Q: As summer draws to a close, back-to-school season is in full effect. I feel safety should be a priority for every family as children return to classrooms this fall. It is important for us, as parents, to stay up to date on the proper safety precautions and share this information with our children to keep them safe throughout the school year. Will you provide some safety tips?

A: Whether children walk, ride their bicycle or take the bus to school, it is extremely important that they take proper safety precautions. Here are some tips to share with your children to ensure their safety when traveling to school:

• Walk to school with a group of kids and always have a responsible adult with you;

• Always walk on the sidewalk if one is available;

• The safest place to cross is at a street corner or intersection;

• If you are 10 years old or younger, you need to cross the street with an adult. You should not cross by yourself;

• Before you step off the curb to cross the street, stop and look all ways to see if cars are coming;

• When no cars are coming, it is safe for you and an adult to cross. But look left-right-left as you do it, and hold the adult’s hand;

• Walk, don’t run, especially from in between parked cars. This gives time for drivers to see you before you enter the roadway. Running also makes you more likely to fall in the street;

• Always wear your helmet when riding your bicycle;

• Riding at night can be dangerous. If you have to ride your bicycle at night, you should ride with an adult. By law, you must have a white light on the front of your bicycle and a red reflector on the back;

• When boarding, or disembarking a bus, be sure the bus driver can see you and you can see the bus driver;

• Never walk behind the bus;

• When on the bus, find a seat and sit down. Loud talking or other noise can distract the bus driver and is not allowed;

• Never put head, arms or hands out of the window.

Another thing, be aware of school bullying. Many kids are affected by this, and it can have serious consequences. Bullying among children has been happening for many years, but only recently has it been brought to the forefront of our society’s consciousness. Tragedies in schools across the country have led to increased public awareness and scientific research into the psychological damage caused by bullying.

Bully victimization has been found to be related to lower self-esteem, higher rates of depression, loneliness and anxiety. Victims have higher school absenteeism rates, report experiencing poorer general health and are more likely to have suicidal thoughts than their non-bullied peers. Bullying also can have long-term psychological effects.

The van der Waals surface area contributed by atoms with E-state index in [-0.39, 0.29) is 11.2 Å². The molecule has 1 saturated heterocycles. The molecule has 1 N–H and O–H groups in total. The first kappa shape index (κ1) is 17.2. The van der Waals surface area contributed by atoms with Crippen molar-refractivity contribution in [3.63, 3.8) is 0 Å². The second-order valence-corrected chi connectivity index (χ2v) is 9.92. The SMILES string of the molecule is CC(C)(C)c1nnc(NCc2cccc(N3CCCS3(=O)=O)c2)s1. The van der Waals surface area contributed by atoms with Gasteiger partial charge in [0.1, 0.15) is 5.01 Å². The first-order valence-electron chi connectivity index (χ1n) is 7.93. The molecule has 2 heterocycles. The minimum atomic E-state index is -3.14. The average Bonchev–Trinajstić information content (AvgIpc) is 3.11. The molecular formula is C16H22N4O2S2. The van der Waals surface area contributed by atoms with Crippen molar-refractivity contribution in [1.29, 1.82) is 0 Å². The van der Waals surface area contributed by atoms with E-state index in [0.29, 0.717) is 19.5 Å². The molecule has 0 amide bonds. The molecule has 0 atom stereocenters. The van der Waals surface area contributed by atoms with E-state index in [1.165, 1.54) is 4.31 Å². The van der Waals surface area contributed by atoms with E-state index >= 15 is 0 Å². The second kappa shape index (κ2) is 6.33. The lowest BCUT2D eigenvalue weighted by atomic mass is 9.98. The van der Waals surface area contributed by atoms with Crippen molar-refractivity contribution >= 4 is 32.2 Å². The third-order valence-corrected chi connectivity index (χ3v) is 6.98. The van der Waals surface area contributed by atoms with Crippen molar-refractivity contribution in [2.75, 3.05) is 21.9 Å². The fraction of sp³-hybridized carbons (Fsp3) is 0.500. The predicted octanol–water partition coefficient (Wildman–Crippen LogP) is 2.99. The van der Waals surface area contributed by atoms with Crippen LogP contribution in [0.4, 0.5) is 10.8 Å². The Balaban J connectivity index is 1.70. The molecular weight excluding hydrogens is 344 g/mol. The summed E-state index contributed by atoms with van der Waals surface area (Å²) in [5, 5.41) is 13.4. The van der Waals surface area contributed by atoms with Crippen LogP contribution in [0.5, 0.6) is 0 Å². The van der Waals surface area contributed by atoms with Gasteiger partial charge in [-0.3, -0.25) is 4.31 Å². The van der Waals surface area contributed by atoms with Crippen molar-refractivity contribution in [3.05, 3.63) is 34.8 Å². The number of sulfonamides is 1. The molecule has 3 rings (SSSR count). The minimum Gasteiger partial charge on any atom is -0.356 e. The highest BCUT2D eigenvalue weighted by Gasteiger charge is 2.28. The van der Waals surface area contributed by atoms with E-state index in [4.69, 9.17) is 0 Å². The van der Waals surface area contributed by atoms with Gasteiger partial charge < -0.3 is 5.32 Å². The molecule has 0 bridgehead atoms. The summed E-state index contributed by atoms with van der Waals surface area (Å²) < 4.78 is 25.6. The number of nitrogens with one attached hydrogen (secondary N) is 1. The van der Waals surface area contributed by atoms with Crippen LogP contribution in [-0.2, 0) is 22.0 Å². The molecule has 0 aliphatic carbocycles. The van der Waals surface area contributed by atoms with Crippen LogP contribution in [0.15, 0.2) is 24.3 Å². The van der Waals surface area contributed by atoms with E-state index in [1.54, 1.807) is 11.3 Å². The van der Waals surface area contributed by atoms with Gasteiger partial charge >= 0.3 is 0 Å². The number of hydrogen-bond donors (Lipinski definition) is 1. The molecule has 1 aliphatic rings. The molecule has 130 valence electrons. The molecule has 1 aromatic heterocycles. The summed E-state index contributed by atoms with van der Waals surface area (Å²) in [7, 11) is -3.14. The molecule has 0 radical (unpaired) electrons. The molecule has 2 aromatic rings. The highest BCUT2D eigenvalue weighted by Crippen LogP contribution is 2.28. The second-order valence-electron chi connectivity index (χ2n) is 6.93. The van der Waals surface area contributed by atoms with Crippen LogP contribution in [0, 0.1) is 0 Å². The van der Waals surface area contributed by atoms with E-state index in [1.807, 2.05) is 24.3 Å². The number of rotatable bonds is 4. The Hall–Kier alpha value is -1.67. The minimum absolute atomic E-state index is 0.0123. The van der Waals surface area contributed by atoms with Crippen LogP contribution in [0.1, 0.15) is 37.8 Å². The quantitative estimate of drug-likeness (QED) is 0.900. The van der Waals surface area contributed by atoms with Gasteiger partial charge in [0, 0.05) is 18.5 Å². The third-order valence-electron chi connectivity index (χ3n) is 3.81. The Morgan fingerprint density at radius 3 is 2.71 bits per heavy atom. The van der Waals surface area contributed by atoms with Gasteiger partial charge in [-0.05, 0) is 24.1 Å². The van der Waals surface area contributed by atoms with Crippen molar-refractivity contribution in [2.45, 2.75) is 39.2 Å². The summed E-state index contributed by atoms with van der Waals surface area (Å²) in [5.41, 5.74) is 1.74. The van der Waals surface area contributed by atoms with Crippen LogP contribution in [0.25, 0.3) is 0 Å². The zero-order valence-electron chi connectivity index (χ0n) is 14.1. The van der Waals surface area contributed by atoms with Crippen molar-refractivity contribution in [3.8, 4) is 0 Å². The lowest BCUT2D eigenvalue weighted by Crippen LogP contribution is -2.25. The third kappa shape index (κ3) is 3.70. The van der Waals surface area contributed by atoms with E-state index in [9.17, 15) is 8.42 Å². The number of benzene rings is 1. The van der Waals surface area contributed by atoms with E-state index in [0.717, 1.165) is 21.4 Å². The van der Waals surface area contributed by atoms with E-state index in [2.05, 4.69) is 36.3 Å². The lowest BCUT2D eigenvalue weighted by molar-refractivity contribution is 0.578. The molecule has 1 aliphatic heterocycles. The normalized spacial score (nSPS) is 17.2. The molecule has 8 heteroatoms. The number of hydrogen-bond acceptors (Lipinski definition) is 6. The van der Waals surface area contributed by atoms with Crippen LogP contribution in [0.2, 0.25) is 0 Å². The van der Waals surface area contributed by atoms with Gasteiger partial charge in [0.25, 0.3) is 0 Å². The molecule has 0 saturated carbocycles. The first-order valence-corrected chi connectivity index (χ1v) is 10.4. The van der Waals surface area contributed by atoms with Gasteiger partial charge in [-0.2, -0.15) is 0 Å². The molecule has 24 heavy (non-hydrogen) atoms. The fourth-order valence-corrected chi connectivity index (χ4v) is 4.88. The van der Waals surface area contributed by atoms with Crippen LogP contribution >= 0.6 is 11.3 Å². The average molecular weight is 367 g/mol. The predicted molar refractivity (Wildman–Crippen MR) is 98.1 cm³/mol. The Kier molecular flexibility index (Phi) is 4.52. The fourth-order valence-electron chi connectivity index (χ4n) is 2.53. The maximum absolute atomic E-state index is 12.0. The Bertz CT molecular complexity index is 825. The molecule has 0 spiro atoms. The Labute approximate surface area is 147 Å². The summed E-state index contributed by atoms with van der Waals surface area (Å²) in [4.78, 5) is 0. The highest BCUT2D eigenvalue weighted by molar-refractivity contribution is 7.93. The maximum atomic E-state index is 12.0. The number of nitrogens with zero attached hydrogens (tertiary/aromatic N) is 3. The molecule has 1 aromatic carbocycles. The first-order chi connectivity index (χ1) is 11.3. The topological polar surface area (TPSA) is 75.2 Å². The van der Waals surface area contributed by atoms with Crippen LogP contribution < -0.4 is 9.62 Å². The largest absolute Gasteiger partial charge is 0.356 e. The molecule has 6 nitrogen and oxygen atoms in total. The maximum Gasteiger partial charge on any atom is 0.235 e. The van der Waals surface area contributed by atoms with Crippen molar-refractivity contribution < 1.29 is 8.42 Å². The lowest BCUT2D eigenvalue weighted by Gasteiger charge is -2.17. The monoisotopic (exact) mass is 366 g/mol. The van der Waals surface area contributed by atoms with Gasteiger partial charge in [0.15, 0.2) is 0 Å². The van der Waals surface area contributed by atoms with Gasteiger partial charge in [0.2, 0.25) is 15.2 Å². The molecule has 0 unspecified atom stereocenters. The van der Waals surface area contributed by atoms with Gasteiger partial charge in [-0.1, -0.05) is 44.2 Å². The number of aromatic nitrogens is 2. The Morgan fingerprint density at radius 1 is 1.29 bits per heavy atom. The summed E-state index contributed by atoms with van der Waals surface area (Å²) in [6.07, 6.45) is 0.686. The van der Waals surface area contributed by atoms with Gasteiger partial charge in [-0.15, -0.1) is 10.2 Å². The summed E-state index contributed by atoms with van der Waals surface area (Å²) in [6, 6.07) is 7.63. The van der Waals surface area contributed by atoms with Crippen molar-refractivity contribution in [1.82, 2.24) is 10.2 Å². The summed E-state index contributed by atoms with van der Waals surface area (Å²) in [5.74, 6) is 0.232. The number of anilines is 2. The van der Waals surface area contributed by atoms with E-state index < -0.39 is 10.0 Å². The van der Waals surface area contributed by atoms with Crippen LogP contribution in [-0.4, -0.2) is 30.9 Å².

Here are some warning signs:

• Dislikes or has lost interest in school work;

• Have few, if any, friends. Appears sad, anxious or moody when talking about school;

• Complains of headaches, stomach aches;

• Has unexplained cuts, bruises and/or scratches;

• Appears afraid of going back to school;

• Returns from school with torn, damaged or missing articles of clothing, books or belongings;

• Has trouble sleeping and/or has frequent nightmares.

If you see any of these warning signs, immediately ask the child if he/she is becoming the victim of bullying at school. You should also schedule a meeting with one of the school counselors as quickly as possible. If you have any further questions or concerns, contact one of our Santa Monica Police Department’s school resource officers:

• Officer Carlos Jaen


(310) 863-8407

• Officer Erika Aklufi


(310) 458-8943

Q: My child takes the bus to school. How safe is it to ride the bus to school?

A: School buses are one of the safest forms of transportation on the road today. In fact, according to the National Highway Traffic Safety Administration, riding a bus to school is 13 times safer than riding in a passenger vehicle, and 10 times safer than walking to school. The reality of school bus safety is that more children are hurt outside the bus than inside as passengers. Most of the children who lose their lives in bus-related crashes are pedestrians, 4 to 7 years old, who are hit by the bus or by motorists illegally passing a stopped school bus. For this reason, it is necessary to know the proper laws and procedures for sharing the road safely with school buses. You can contact your child’s school administrators to receive a copy of their pick-up/drop-off plan if available.

All 50 states have a law making it illegal to pass a school bus that is stopped to load or unload children. School buses use yellow flashing lights to alert motorists that they are prepared to stop to load or unload children. Red flashing lights and an extended stop sign arm signal to motorists that the bus is stopped and children are getting on or off the bus

All 50 states require that traffic in both directions stop on undivided roadways when students are entering or exiting a school bus. While state laws vary on what is required on a divided roadway, in all cases, traffic behind the school bus (traveling in the same direction) must stop.

The area 10 feet around a school bus is where children are in the most danger of being hit. Stop your car far enough from the bus to allow children the necessary space to safely enter and exit the bus. Be alert. Children are unpredictable. Children walking to or from their bus are usually very comfortable with their surroundings. This makes them more likely to take risks, ignore hazards or fail to look both ways when crossing the street.

Never pass a school bus on the right. It is illegal and could have tragic consequences.

This column was prepared by Neighborhood Resource Officer Richard Carranza (Beat 1: coastal, beach and Santa Monica Pier areas). He can be reached at (424) 200-0681 or richard.carranza@smgov.net.

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